Intense rivalry between Anne and Mary (no evidence).

Mary Boleyn has two children by Henry, one of whom is a son (Elizabeth Blount, Henry’s former mistress, had Henry’s son. Whether or not Mary had any children by Henry is not known.).

Anne has sex with Henry Percy (no evidence.)

Brother George has an affair with Francis Weston. (This comes from Retha Warnicke’s theory of a “homosexual ring” at Henry’s court.  It’s possible, of course, but no evidence.)

Mary was a virgin before her first marriage. (There are many reports of sexual activity in Francis’s court.)

Anne’s mother hides evidence of Anne’s miscarriage (second pregnancy) by burning the miscarried fetus. (It’s possible that Anne hid a miscarriage, but it’s speculation. No evidence at all that her mother burned a fetus.)

Anne gives birth to a “horridly malformed” baby (This is Retha Warnicke’s theory, but there is no evidence for it.  In contemporary accounts, the fetus is referred to only as “a shapeless mass”)

Added in the Hollywood movie (screenplay by Peter Morgan):

Henry was attracted to Anne first, but got turned off when she humiliated him horseback riding. (In fact, Henry had an affair with Mary before he became interested in Anne.)

In disgrace, Anne was exiled to France after marrying Henry Percy (Anne did not marry Percy, and she was sent to the Burgundian court of Margaret of Austria, and then France, when she was 12, to be educated and “finished”)

After Mary has just given birth to Henry’s son, Anne (worried that this will foil her own designs on Henry) orders Henry never to talk to Mary again if he wants to have Anne.  Henry agrees and walks out of the room, indifferent to his infant son.

Henry becomes hostile and indifferent to Anne sexually even before the marriage. (Henry pursued Anne for six years before they married—a prolonged courtship missing from the movie—and there is no evidence that he became hostile to her until very late in the marriage.

Henry VIII rapes Anne Boleyn.

Mary intercedes on Anne’s behalf and tries to get Henry to pardon her sister.

Mary Boleyn walks into court after Anne’s execution, and takes Elizabeth with her.

Of course, if my book has demonstrated anything at all, it’s that neither The Tudors nor The Other Boleyn Girl has a monopoly on the creative uses of a history that, after all, has some very large holes in the record. Nell Gavin, whose ingenious and moving Threads follows Anne through several reincarnations, is based on a metaphysical premise that many readers find dubious, Anne of the Thousand Days cooks up a fictional exhange between Henry and Anne that not only did not happen but is almost unimaginable, Norah Lofts’ The Concubine has Anne engaging not just in one but multiple, anonymous acts of adultery, Robert Bolt’s A Man for All Seasons conveniently omits Thomas More’s heretic-burnings from among his other hobbies, and Hilary Mantel’s Wolf Hall has Cromwell suspicious of Anne from the very beginning of their relationship, whereas in fact they were allies for much of her reign. These depictions are not just accepted without protest, but prize-winning, beloved, admired.  So why the special outrage over Gregory?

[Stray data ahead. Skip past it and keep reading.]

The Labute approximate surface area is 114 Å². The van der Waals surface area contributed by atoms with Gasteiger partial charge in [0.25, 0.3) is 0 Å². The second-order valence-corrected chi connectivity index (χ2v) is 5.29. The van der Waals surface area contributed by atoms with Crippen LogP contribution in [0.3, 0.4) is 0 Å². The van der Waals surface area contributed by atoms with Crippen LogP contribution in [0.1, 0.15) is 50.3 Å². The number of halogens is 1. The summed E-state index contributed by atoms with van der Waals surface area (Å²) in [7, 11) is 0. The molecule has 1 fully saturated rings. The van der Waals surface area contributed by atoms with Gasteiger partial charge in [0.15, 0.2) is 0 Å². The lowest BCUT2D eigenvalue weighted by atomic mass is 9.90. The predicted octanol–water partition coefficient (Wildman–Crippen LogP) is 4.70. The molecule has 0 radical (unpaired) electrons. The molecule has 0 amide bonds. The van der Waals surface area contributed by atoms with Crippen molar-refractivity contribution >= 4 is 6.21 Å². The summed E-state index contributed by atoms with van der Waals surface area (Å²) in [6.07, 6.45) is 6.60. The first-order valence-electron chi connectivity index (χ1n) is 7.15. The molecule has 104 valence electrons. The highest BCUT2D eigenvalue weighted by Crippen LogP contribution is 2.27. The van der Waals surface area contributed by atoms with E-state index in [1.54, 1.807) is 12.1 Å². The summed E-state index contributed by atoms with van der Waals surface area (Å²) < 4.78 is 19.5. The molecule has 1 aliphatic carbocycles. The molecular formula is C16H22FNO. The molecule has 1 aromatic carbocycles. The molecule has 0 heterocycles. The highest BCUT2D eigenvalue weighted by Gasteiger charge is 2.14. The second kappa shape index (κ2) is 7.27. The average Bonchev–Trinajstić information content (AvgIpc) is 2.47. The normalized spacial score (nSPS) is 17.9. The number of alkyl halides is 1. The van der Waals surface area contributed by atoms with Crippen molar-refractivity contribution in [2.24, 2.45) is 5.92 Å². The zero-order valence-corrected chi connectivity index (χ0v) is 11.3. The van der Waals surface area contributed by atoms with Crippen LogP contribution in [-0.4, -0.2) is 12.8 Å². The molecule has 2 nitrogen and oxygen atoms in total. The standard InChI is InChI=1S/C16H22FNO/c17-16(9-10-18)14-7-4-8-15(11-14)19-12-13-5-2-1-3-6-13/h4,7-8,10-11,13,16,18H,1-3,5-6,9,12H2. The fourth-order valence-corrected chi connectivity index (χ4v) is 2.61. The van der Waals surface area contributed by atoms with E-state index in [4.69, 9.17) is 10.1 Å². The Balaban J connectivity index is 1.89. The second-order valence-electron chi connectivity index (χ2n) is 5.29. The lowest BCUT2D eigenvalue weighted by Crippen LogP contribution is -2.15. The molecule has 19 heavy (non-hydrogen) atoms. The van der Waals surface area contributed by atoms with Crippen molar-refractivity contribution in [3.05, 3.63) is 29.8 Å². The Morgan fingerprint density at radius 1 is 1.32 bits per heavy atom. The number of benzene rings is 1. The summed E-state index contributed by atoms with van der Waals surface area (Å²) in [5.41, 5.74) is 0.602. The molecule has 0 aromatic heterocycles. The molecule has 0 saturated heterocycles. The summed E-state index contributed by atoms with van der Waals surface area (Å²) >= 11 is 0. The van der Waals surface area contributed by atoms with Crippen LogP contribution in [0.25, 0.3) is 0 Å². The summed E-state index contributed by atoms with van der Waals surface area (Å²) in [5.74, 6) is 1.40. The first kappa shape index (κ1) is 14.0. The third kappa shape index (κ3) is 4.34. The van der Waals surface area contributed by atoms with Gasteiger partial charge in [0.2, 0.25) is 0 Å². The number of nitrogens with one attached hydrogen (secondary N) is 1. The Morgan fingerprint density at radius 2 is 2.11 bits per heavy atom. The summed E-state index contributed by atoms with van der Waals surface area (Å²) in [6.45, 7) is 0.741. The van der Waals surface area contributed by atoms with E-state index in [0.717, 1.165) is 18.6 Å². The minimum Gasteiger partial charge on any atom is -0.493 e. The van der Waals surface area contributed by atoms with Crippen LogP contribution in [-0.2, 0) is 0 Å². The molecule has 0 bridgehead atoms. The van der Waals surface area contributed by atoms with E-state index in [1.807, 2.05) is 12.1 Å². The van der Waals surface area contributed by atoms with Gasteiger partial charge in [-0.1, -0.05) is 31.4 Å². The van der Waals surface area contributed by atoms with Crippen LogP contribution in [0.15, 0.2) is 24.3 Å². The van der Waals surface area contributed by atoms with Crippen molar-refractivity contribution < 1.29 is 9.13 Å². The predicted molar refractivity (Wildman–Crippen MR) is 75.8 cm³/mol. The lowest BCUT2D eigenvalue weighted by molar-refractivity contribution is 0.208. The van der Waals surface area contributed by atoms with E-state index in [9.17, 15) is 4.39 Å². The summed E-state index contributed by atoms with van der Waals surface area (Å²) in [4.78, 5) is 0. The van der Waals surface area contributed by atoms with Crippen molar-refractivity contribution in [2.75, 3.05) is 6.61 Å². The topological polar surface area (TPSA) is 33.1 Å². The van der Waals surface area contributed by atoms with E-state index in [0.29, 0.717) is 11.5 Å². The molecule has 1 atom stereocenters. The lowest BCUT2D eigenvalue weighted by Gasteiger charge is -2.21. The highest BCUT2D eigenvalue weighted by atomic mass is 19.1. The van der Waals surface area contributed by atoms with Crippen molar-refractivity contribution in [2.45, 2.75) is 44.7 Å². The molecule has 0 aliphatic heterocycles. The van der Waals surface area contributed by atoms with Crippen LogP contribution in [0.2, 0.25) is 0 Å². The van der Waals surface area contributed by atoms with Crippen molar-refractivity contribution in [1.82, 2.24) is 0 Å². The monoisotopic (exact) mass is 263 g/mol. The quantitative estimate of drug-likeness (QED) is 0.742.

What seems most offensive to historians are not Gregory’s distortions of fact, but her self-deceptive and self-promoting chutzpah. “Because I am a trained historian,” she wrote in 2008 (in fact, her degree is in 18th century literature), “I described the story of the Boleyn girls in the full context of the dramatic political, religious and social changes of the time.  Without realizing it, in so doing I invented a new way of writing the historical novel in which the ‘history’ part of the equation is just as important as the ‘novel’ part.  The fact plays as great a part in the story as the fiction, and when there is a choice of fact or fiction, I always choose the factual version.  The only time that I create events for my real-life characters is to join up one factual event and another, to fill in the gaps of their story.”  She describes herself as a scrupulous researcher who “applies very strict rules of accuracy” to her novels: “I read tons of primary and secondary material on a subject,” she said in a 2010 interview, “and then, using the absolute facts of a life as the bones of a story, that’s what I write.”  What does she supply as a novelist?  Only “the bits that we don’t know” and “feelings, because we don’t know how people felt.”